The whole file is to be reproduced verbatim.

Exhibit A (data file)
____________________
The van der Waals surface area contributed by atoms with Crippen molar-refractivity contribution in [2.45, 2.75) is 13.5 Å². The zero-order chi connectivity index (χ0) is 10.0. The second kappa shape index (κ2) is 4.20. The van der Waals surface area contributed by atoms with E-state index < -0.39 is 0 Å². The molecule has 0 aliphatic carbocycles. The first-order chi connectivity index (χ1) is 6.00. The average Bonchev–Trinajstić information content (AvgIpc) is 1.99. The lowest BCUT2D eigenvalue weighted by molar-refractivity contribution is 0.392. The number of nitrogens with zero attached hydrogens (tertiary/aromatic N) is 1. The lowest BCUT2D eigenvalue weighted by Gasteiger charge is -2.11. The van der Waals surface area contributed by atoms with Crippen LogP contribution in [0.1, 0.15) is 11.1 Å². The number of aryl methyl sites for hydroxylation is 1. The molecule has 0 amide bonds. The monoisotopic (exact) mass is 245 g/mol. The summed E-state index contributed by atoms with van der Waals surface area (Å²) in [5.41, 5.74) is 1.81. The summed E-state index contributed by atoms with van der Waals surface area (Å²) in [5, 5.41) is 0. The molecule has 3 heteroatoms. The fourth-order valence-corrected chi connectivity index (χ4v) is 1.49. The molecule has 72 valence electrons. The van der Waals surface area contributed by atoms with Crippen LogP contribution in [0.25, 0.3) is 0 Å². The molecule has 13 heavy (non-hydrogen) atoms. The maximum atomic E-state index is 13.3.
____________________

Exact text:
The van der Waals surface area contributed by atoms with Crippen molar-refractivity contribution in [2.45, 2.75) is 13.5 Å². The zero-order chi connectivity index (χ0) is 10.0. The second kappa shape index (κ2) is 4.20. The van der Waals surface area contributed by atoms with E-state index < -0.39 is 0 Å². The molecule has 0 aliphatic carbocycles. The first-order chi connectivity index (χ1) is 6.00. The average Bonchev–Trinajstić information content (AvgIpc) is 1.99. The lowest BCUT2D eigenvalue weighted by molar-refractivity contribution is 0.392. The number of nitrogens with zero attached hydrogens (tertiary/aromatic N) is 1. The lowest BCUT2D eigenvalue weighted by Gasteiger charge is -2.11. The van der Waals surface area contributed by atoms with Crippen LogP contribution in [0.1, 0.15) is 11.1 Å². The number of aryl methyl sites for hydroxylation is 1. The molecule has 0 amide bonds. The monoisotopic (exact) mass is 245 g/mol. The summed E-state index contributed by atoms with van der Waals surface area (Å²) in [5.41, 5.74) is 1.81. The summed E-state index contributed by atoms with van der Waals surface area (Å²) in [5, 5.41) is 0. The molecule has 3 heteroatoms. The fourth-order valence-corrected chi connectivity index (χ4v) is 1.49. The molecule has 72 valence electrons. The van der Waals surface area contributed by atoms with Crippen LogP contribution in [0.25, 0.3) is 0 Å². The molecule has 13 heavy (non-hydrogen) atoms. The maximum atomic E-state index is 13.3.